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Book: Nation of secrets

Former staff writer for the Washington Post and Time Magazine Ted Gup has written a book on secrecy worth our attention:

In it he describes the problems of “secretocracy,” which, in our “post-9/11” society, has made information that citizens need off-limits to citizens. So, despite the fact that is “more likely for a bridge to collapse than for it to [be] struck by terrorists” Homeland Security instructed state governments to take bridge maintenance reports off their Websites. (Our Great ‘Secretocracy’ by Sean Gonsalves, AlterNet, May 6, 2008).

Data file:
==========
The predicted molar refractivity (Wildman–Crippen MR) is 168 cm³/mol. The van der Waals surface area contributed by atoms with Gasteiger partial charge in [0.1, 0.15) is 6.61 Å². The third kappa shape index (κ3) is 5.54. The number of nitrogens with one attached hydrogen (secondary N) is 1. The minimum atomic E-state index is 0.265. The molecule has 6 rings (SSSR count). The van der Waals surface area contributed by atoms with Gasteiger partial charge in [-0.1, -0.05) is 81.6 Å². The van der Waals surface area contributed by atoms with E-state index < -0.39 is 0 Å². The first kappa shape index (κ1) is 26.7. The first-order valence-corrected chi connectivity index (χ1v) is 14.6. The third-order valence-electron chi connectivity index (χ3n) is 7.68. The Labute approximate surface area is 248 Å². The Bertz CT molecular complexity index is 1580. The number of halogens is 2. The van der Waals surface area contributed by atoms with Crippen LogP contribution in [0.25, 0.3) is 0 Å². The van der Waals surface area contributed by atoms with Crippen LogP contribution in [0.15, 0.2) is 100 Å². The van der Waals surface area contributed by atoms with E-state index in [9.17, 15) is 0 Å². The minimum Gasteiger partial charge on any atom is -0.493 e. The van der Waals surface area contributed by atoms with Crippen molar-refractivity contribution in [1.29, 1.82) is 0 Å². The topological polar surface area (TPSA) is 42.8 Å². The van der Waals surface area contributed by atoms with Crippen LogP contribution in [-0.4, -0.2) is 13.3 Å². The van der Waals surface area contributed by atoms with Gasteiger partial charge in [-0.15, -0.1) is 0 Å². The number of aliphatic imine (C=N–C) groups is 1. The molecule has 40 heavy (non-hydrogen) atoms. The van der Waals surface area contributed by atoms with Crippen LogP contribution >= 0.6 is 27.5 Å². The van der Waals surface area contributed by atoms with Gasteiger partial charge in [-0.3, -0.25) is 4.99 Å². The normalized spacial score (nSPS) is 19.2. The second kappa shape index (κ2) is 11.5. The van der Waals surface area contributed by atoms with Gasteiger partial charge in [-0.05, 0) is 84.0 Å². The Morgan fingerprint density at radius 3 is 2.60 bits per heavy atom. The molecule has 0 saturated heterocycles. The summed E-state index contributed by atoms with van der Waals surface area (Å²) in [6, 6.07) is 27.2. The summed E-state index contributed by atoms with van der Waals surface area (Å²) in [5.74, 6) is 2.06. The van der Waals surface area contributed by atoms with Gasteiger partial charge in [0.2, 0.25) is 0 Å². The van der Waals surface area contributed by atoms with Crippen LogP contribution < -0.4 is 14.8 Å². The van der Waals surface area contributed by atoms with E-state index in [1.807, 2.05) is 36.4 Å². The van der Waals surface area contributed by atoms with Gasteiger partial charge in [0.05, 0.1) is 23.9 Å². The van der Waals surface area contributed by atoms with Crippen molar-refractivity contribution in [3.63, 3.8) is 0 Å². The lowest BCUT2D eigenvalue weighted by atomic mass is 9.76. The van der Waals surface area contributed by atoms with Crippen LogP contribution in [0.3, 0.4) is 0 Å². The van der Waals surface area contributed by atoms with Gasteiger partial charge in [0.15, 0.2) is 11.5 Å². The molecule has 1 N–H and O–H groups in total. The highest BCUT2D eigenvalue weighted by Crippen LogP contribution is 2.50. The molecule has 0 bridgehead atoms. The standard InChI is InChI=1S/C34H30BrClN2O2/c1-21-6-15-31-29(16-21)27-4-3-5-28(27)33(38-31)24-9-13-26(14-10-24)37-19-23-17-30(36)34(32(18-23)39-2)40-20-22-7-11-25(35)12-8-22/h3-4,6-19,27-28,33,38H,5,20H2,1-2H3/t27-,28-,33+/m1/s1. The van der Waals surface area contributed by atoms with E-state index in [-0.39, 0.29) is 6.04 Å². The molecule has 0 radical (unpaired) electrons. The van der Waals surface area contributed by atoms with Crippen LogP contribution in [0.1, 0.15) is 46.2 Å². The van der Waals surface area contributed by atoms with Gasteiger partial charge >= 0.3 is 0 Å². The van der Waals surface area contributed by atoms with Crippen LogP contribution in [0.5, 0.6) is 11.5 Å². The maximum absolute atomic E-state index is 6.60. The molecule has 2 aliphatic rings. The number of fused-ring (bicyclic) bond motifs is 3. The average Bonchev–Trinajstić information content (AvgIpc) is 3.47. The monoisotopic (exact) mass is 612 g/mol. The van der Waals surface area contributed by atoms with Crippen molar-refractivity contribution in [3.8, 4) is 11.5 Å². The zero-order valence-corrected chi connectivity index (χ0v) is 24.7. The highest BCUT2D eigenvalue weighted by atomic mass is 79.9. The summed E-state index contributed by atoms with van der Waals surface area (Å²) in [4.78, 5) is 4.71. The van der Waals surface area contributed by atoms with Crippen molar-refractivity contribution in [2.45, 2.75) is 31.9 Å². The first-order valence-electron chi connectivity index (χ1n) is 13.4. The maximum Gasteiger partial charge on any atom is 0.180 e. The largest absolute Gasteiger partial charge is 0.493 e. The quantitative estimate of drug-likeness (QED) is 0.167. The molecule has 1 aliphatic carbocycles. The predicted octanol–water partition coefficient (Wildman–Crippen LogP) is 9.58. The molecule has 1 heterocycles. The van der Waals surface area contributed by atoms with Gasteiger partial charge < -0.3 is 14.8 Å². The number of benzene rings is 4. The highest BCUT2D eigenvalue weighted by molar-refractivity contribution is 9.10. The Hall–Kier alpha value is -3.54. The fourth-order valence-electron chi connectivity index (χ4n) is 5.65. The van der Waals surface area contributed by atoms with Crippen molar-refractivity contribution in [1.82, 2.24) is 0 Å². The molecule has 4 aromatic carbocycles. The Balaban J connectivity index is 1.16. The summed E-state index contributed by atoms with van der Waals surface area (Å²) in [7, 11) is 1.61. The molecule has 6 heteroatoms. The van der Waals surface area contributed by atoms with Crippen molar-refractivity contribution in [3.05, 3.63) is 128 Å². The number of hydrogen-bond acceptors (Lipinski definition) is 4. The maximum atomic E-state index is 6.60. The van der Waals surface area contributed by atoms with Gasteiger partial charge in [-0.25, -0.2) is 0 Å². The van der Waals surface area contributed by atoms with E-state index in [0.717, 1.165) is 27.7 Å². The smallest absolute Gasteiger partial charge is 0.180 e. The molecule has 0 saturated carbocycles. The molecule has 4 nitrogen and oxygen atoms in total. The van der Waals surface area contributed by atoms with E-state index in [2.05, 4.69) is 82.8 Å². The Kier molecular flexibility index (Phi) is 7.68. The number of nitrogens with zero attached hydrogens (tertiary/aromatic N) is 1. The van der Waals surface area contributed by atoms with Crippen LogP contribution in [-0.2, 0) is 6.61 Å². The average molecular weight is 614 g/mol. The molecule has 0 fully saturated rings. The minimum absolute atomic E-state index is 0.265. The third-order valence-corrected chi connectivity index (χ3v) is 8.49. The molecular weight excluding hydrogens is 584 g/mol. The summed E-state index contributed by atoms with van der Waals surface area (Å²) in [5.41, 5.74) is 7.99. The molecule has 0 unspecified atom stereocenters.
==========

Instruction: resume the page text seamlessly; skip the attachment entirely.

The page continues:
And court records are not just unavailable but “the software system used in all federal courts is designed to spit out ‘No Such Case Exists’ when anyone queries cases that have been sealed” because they were settled through “alternative dispute resolutions.” (Calling for a secrecy beat, Commentary, By Ted Gup, Nieman Watchdog, April 29, 2008).

See also: Secrets and the Press By Walter Pincus, Nieman Reports, Spring 2008.

CC BY-NC-SA 4.0 This work is licensed under a Creative Commons Attribution-NonCommercial-ShareAlike 4.0 International License.


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